TSA Officials Faulted for Favoritism in Handling of Sexual Harassment Case

Scott Mayerowitz / AP

Three top officials at the Transportation Security Administration came in for criticism by an inspector general for sidestepping the normal investigative process to save the job of an underling accused of sexual misconduct.

The newly released redacted report dated Jan. 8 from acting Homeland Security watchdog John Kelly gives lawmakers requested details on a 2015 case in which an assistant administrator of intelligence was investigated for an inappropriate workplace relationship.

Though a first investigator recommended that the employee be terminated, several higher-ups intervened to instead give him a lateral transfer at the same pay.

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“DHS OIG’s review determined that TSA senior leaders deviated from standard policy and practice in a number of key respects indicating that the [Senior Executive Service] employee received unusually favorable treatment in the resolution of his disciplinary matter,” the IG wrote. “Our review specifically found that former Deputy Administrator Mark Hatfield, Chief Counsel Francine Kerner, and former Office of Professional Responsibility Assistant Administrator Heather Book each interfered with the disciplinary process in a way that circumvented the very TSA policies and procedures that were established to prevent favoritism in such circumstances.”

The case dating to late 2014 began with an anonymous complaint that the employee was engaged in an inappropriate relationship with a subordinate employee, and that he violated TSA hiring policies in hiring a colleague outside the competitive process.

The interviewers used a controversial tactic to elicit information. During the interview, investigators repeatedly asked whether he had engaged in an intimate or sexual relationship with “Jane Doe,” including whether he ever sent her any communications of a sexual nature.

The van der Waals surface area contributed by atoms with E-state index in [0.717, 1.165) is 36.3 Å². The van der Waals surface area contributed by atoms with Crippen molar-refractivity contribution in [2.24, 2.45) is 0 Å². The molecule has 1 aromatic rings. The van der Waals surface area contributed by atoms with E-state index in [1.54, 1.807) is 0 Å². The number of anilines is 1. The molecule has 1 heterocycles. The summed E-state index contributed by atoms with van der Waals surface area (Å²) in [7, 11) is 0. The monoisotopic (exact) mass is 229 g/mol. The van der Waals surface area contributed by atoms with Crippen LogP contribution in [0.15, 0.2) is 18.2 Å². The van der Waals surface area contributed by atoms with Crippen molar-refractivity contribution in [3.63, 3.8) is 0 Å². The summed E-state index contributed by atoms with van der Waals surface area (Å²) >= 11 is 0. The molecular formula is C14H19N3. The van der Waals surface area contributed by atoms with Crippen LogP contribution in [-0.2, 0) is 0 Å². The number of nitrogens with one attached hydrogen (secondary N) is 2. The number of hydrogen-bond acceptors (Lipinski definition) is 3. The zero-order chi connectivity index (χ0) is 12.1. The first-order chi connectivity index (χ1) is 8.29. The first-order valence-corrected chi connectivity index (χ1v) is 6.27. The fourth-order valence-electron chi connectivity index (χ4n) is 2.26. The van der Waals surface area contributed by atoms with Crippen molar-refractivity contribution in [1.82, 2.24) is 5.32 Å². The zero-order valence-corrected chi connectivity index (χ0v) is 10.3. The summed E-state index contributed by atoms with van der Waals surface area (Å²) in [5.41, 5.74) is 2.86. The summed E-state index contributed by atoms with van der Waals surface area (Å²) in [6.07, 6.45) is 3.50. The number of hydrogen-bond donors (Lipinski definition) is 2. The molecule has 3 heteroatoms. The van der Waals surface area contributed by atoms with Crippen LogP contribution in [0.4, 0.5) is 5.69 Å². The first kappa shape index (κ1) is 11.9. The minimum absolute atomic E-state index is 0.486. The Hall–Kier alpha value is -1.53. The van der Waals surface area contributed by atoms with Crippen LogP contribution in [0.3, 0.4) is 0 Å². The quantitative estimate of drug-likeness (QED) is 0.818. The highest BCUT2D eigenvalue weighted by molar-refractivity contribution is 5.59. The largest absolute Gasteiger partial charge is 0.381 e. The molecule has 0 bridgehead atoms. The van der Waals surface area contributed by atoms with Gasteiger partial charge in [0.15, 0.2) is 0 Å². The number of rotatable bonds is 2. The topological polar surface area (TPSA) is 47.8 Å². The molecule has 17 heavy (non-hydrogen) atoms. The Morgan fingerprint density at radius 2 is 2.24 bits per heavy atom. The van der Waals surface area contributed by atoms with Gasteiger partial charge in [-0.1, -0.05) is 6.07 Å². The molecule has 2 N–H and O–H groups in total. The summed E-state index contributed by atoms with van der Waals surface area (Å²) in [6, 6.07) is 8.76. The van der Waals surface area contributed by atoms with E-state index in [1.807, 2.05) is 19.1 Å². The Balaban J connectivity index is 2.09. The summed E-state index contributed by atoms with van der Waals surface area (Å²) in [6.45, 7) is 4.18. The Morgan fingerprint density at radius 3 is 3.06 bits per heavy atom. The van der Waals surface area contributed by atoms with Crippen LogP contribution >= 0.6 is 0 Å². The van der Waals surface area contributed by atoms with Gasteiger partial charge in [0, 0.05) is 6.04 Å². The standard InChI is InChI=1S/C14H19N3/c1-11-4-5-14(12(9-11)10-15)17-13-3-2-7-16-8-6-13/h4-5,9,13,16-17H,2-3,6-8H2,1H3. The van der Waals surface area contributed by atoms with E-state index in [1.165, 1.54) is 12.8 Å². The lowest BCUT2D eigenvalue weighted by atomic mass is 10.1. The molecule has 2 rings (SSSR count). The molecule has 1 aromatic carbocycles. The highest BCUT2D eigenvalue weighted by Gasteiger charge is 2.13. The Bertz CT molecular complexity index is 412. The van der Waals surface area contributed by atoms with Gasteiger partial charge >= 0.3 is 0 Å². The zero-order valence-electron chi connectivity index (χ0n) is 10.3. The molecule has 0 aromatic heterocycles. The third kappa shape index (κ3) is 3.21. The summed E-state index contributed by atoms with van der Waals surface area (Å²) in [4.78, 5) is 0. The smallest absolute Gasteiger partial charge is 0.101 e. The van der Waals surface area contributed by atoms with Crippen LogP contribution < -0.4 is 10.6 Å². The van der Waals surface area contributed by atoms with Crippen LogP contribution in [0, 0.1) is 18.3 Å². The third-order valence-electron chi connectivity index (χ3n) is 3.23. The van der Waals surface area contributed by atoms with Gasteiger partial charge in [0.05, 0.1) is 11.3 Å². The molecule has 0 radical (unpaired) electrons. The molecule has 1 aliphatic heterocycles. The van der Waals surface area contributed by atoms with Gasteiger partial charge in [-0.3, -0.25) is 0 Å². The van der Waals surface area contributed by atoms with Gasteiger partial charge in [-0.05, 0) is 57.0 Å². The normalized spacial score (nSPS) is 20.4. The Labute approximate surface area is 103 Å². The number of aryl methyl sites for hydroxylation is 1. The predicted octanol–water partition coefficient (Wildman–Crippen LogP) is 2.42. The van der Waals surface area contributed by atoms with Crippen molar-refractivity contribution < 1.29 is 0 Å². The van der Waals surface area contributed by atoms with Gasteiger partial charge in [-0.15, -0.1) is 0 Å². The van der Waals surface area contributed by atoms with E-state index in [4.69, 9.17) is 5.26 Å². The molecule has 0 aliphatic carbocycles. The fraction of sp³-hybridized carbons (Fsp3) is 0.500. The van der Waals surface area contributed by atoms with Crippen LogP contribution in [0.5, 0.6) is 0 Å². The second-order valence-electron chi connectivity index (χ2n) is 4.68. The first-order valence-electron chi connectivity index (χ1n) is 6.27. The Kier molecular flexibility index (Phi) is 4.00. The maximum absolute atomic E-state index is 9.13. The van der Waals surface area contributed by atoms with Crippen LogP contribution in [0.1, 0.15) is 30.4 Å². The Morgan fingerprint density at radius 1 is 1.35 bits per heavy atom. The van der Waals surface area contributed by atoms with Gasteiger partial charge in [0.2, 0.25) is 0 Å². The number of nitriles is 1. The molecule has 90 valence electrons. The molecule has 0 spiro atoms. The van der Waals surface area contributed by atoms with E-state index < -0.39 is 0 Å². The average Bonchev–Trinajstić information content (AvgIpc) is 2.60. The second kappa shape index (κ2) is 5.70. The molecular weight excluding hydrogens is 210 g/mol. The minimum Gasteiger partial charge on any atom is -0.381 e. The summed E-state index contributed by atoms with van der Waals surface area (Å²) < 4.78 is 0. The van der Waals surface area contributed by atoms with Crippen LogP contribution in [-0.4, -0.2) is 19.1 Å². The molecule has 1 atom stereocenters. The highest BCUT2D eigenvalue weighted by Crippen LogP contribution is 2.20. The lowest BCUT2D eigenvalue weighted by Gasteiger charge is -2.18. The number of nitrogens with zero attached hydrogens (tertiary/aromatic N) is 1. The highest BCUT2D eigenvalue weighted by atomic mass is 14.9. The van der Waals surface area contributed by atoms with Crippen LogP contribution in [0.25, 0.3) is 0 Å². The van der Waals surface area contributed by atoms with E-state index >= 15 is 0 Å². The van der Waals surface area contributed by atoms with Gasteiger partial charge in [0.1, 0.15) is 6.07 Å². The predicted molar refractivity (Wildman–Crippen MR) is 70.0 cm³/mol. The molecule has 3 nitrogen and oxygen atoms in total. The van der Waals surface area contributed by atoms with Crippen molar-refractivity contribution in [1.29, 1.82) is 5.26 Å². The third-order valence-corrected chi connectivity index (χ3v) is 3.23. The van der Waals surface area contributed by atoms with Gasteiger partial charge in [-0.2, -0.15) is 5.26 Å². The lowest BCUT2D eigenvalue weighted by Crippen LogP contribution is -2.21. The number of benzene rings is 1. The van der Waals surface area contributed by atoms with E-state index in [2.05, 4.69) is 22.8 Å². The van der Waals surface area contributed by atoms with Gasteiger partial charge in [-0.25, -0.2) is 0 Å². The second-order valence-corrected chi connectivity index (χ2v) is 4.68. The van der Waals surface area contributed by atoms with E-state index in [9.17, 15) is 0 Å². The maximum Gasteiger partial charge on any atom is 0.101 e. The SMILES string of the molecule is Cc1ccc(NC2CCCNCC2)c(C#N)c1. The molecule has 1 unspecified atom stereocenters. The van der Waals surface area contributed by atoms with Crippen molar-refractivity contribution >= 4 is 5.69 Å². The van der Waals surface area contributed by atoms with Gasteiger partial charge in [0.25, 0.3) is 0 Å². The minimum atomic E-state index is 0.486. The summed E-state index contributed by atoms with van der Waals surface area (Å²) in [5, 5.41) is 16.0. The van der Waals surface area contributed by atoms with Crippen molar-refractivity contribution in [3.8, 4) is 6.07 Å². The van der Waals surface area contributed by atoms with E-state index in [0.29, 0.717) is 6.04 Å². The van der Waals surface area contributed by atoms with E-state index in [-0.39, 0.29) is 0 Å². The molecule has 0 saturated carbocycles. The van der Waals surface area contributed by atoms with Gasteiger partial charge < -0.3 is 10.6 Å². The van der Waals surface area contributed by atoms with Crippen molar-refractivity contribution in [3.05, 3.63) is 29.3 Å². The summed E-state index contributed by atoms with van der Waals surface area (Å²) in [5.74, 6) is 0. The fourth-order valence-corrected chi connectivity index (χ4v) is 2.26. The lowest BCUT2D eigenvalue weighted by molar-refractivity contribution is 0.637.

The employee denied having done so, calling his relationship with the Jane Doe “non-romantic, non-sexual.” But the interrogators then produced an email the employee had sent to Jane Doe using sexually explicit statements. The employee “then admitted to having an emotionally intimate” relationship with her that, “he conceded, was inappropriate for the workplace.”

His communications with her continued even after she asked him to stop contacting her for non-work reasons, the report said. The unit chief investigating the employee cited him for poor judgment, lack of candor, inappropriate conduct (for hiring a colleague outside the competitive process) and unprofessional conduct. That last offense stemmed from a quote from an email from the employee to a subordinate “in which he referred to an assistant administrator as a ‘dick.’ "

The Office of Professional Responsibility unit chief then told the employee, “Although your decision to engage in an inappropriate relationship while serving as a member of the senior leadership team at TSA showed poor judgment, your subsequent attempts to conceal your actions by being less than candid regarding multiple matters while being questioned by [the Office of Inspections] has irretrievably undermined TSA’s ability to trust you.”

In May 2015 she began the process of termination.

But officials Book and Hatfield, on examining the case, favored a lesser penalty, the audit noted. Hatfield “believed the lack of candor charge was unfair because it was based on a trap set by the OOI investigators” since the investigators waited to unveil their incriminating email. Hatfield “felt the TSES Employee’s long history of exemplary service with TSA warranted mitigation of the penalty.”

Auditors then criticized what happened next, saying the “insertion of senior management” caused the “process to go off course.”

The original investigator was closer to the facts, the report noted, and the accused should have been notified of the intent to terminate and given an opportunity to provide an oral or written response and “make his case why the lesser penalty was warranted.”

Hatfield, Book and Kerner were criticized for bringing in Gen. Francis Taylor, then acting as TSA administrator and “entirely unfamiliar with TSA’s disciplinary policies and procedures.”

The result was that the employee was given a nominal demotion (with no pay cut) and transferred to another unit in the Washington area.

Tuesday’s IG report "confirms senior staff at the Transportation Security Administration intentionally bypassed their own rules and provided 'unusually favorable treatment' to a senior executive who had been recommended for removal on the basis of his misconduct,” said a joint statement from Reps. Trey Gowdy, R-S.C., and Elijah Cummings, D-Md., chairman and ranking member of the House Oversight and Government Reform Committee, which had requested the report.

"TSA must immediately implement the inspector general's recommendations to ensure it conducts all disciplinary actions in a fair and impartial manner without regard to position while also protecting the rights of whistleblowers,” they added.

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